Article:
Whether young and unbroke, mature and injured, or old and retired, your idle horse has specific nutrient needs based on life stage. For example, Martinson says, young horses have unique and important nutrient requirements to ensure safe and consistent growth and skeletal development and to put them on the right path for good health over their entire lives.

Pregnant and lactating mares require enough calories and nutrients for themselves plus their developing dependents.

Then there are our senior equine friends that face a number of possible health issues that impact body condition and nutrient requirements, from dental issues to diminished digestive efficiency. They might require a higher-fat diet than a normal adult horse to help maintain weight, or they might not be able to chew hay or grass well enough for their bodies to extract the nutrients they need.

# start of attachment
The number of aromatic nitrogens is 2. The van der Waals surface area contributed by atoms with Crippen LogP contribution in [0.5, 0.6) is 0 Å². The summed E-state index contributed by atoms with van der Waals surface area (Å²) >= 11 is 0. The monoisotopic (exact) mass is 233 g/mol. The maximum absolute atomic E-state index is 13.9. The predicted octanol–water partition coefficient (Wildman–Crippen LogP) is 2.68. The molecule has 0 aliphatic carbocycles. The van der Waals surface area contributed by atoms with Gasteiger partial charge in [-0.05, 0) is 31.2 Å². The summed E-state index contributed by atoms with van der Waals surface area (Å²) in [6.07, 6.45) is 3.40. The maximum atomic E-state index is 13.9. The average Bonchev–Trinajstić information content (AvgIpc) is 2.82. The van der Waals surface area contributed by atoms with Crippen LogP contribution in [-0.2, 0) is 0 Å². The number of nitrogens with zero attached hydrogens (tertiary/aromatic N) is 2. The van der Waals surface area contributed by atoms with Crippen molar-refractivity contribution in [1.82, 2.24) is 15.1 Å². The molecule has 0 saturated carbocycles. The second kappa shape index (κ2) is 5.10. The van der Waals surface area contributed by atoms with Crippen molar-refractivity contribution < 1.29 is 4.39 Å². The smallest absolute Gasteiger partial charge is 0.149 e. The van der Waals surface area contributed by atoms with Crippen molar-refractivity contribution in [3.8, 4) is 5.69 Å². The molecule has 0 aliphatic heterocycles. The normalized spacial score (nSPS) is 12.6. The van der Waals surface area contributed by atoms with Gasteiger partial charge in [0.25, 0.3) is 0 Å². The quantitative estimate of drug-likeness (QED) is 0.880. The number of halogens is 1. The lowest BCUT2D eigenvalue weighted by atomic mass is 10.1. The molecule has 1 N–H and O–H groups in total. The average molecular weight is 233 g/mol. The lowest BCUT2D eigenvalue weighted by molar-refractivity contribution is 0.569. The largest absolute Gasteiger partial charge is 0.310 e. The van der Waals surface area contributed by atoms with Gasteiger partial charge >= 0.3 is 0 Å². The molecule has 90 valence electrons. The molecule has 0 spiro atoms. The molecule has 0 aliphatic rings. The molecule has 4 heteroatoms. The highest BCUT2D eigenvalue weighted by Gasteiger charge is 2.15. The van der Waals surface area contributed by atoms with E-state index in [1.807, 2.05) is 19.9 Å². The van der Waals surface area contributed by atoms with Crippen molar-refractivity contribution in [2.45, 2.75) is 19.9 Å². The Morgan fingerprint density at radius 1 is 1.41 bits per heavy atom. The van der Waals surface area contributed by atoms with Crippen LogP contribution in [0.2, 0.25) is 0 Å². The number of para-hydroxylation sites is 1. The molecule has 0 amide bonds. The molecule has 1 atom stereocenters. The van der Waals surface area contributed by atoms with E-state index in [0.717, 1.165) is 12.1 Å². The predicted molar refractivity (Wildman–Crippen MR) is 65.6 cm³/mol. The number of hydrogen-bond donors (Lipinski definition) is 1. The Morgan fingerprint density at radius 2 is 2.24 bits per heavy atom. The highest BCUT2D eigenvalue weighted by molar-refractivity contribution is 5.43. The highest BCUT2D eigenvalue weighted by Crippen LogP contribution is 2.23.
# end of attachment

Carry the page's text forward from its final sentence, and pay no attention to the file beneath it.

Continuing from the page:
Adams, who’s studied older horses extensively, cautions that it’s important to consider the aging horse’s metabolic status to pinpoint or rule out underlying issues that could impact his or her ideal diet, such as equine metabolic syndrome, insulin dysregulation, or pituitary pars intermedia dysfunction (equine Cushing’s).

“Metabolic status will definitely drive how the horse is managed and what diet they should be maintained on,” she says.

Don’t: Overlook Nutritional Needs

Idle horses or horses at maintenance have similar vitamin, mineral, protein, and other requirements as working horses, even though they’re not working.